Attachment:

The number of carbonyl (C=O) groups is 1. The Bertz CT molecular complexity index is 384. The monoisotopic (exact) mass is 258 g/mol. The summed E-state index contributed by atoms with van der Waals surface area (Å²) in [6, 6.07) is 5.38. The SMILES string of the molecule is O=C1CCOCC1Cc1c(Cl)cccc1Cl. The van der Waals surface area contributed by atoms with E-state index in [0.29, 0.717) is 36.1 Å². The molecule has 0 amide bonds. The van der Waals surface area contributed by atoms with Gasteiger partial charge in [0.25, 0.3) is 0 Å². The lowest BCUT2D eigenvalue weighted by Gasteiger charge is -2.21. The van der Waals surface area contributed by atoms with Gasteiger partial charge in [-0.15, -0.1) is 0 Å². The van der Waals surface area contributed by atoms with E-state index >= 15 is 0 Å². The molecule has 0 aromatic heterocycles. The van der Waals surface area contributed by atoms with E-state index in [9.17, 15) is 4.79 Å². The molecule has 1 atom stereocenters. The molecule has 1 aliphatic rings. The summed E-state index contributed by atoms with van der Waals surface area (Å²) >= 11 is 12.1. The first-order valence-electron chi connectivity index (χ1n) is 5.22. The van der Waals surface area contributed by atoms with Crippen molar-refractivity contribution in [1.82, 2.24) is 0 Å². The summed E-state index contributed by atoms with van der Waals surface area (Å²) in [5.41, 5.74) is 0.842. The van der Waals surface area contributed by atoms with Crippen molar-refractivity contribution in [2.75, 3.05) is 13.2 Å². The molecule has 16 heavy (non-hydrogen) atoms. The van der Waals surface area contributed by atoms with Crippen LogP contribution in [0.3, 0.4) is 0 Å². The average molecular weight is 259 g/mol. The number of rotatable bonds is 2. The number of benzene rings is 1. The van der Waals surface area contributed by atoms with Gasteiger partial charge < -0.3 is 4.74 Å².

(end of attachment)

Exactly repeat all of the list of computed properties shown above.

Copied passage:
The number of carbonyl (C=O) groups is 1. The Bertz CT molecular complexity index is 384. The monoisotopic (exact) mass is 258 g/mol. The summed E-state index contributed by atoms with van der Waals surface area (Å²) in [6, 6.07) is 5.38. The SMILES string of the molecule is O=C1CCOCC1Cc1c(Cl)cccc1Cl. The van der Waals surface area contributed by atoms with E-state index in [0.29, 0.717) is 36.1 Å². The molecule has 0 amide bonds. The van der Waals surface area contributed by atoms with Gasteiger partial charge in [0.25, 0.3) is 0 Å². The lowest BCUT2D eigenvalue weighted by Gasteiger charge is -2.21. The van der Waals surface area contributed by atoms with Gasteiger partial charge in [-0.15, -0.1) is 0 Å². The van der Waals surface area contributed by atoms with E-state index >= 15 is 0 Å². The molecule has 0 aromatic heterocycles. The van der Waals surface area contributed by atoms with E-state index in [9.17, 15) is 4.79 Å². The molecule has 1 atom stereocenters. The molecule has 1 aliphatic rings. The summed E-state index contributed by atoms with van der Waals surface area (Å²) >= 11 is 12.1. The first-order valence-electron chi connectivity index (χ1n) is 5.22. The van der Waals surface area contributed by atoms with Crippen molar-refractivity contribution in [1.82, 2.24) is 0 Å². The summed E-state index contributed by atoms with van der Waals surface area (Å²) in [5.41, 5.74) is 0.842. The van der Waals surface area contributed by atoms with Crippen molar-refractivity contribution in [2.75, 3.05) is 13.2 Å². The molecule has 16 heavy (non-hydrogen) atoms. The van der Waals surface area contributed by atoms with Crippen LogP contribution in [0.3, 0.4) is 0 Å². The average molecular weight is 259 g/mol. The number of rotatable bonds is 2. The number of benzene rings is 1. The van der Waals surface area contributed by atoms with Gasteiger partial charge < -0.3 is 4.74 Å².